Program Explores War-Era Yiddish Songs About Sickness, Grief

Sept. 10, 2020 – By RUTH SCHWEITZER

Who knew that pandemics could occasion music? Songs written while typhus epidemics raged in ghettos and concentration camps during the Holocaust will be aired on Zoom from noon to 2 p.m. on Sunday, Sept. 13.

The program, Pandemics, Hunger, Bribes and Music: Yiddish Songs of the Holocaust in Ukraine, is a lecture/concert featuring Psoy Korolenko on vocals, with guest performances by singer Isaac Rosenberg and the Payadora Tango Ensemble. University of Toronto Prof. Anna Shternshis will discuss the songs and their origins.

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One of the songs to be premiered at the free event is I Am a Typhus Louse, written in 1942 in Transnistria (now part of Moldova and Ukraine) by L. Vinakur. It’s a comic song from the perspective of a typhus louse, whose greater numbers ravaged the Transnistria Ghetto, and now wants to turn its attention to the Nazi soldiers.

Spread by lice, typhus was rampant during the Second World War, as Jews and other prisoners in the concentration camps were victims of forced starvation and horrific living conditions. It killed hundreds of thousands of people. 

Remembering the typhus epidemic is all the more timely amid the worldwide COVID pandemic. When the lockdown started in Toronto last March, Shternshis began researching Yiddish songs about epidemics to see how past generations dealt with them.

I Am a Typhus Louse is one of the songs Shternshis discovered in 2005, in an archive at the Vernadsky National Library of Ukraine. From the library’s basement, she retrieved thousands of Yiddish song lyrics, stories and letters.

The songs were written in the Soviet Union by men, women and children – Holocaust victims and survivors, and Jewish Red Army soldiers. They were collected from 1943 to 1947 by a team of Soviet ethnomusicologists from the Kiev Cabinet for Jewish Culture, led by Moisei Beregovsky. The subjects of the songs include accounts of Nazi genocide of Jews in Ukraine. The songs often express the desire for revenge against Adolf Hitler.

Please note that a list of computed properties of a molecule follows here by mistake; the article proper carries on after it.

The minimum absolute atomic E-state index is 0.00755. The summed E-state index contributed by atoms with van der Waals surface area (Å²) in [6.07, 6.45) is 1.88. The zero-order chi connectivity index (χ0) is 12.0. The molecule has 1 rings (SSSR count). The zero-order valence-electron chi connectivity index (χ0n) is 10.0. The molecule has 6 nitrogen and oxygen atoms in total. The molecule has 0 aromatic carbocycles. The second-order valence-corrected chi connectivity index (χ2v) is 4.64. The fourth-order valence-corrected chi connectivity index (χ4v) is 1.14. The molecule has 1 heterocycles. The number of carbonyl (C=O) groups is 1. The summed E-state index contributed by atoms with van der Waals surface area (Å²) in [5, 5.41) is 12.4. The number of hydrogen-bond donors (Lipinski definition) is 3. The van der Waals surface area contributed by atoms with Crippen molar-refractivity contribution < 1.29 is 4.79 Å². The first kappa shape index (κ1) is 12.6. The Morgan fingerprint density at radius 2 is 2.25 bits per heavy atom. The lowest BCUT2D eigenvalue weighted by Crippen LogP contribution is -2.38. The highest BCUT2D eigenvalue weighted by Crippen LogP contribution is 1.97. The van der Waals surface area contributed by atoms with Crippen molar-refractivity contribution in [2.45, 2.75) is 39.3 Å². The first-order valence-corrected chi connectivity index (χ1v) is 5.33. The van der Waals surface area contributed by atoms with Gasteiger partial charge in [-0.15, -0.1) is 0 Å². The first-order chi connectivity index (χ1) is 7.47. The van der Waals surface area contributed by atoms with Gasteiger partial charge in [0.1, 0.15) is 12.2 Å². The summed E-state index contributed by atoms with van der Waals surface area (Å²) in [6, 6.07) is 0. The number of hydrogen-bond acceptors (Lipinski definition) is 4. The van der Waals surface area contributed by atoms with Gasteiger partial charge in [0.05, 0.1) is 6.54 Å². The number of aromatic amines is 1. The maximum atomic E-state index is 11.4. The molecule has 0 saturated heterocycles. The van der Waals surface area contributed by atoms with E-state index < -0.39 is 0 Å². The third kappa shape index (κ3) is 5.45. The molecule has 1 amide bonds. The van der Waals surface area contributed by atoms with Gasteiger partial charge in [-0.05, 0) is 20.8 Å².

“Some of the most striking findings from this archive were songs written in small camps and ghettos in Nazi-occupied areas of Ukraine from where there remain no photographs,” Shternshis said in a YouTube video. 

“Songs were written by amateur authors, often children, sometimes women, and none of them were professional poets or songwriters,” she said. “All of these songs document what mattered to people then – issues of daily life, pandemics, starvation, and violence in ghettos.”

Beregovsky had hoped to publish an anthology of the songs but the project was never completed, as he and his colleagues were arrested in 1949, at the height of Stalin’s anti-Jewish purge. The archive was seized and remained in unlabelled boxes in the library until the 1990s, when a librarian catalogued the contents.

Anna Shternshis, Psoy Korolenko
Anna Shternshis and Psoy Korolenko

In 2014, Shternshis worked with Korolenko, who paired lyrics from the archive with melodies he adapted from popular Yiddish and Soviet Second World War-era songs. Since then, they’ve been performed in venues around the world, including at Toronto’s Koerner Hall. A collection of the songs, Yiddish Glory: The Lost Songs of World War II, was nominated for a Grammy in 2019 in the Best World Music Album category.

Among the songs featured in the Zoom program will be My Mother’s Grave, written by a 10-year-old who was a prisoner in the Pechora concentration camp, operated by Romania during the Second World War in the village of Pechora, now in Ukraine. In the song, the child details his grieving after losing his mother, and vows that the enemy will be defeated. 

Information on how to access Pandemics, Hunger, Bribes and Music: Yiddish Songs of the Holocaust in Ukraine, co-presented by Klez Kanada, the Anne Tanenbaum Centre for Jewish Studies at U of T and the Canada Council of the Arts, is provided on the poster that accompanies this article.

To watch the video I Am a Typhus Louse, visit www.youtube.com/watch?v=OK8ERL5SSic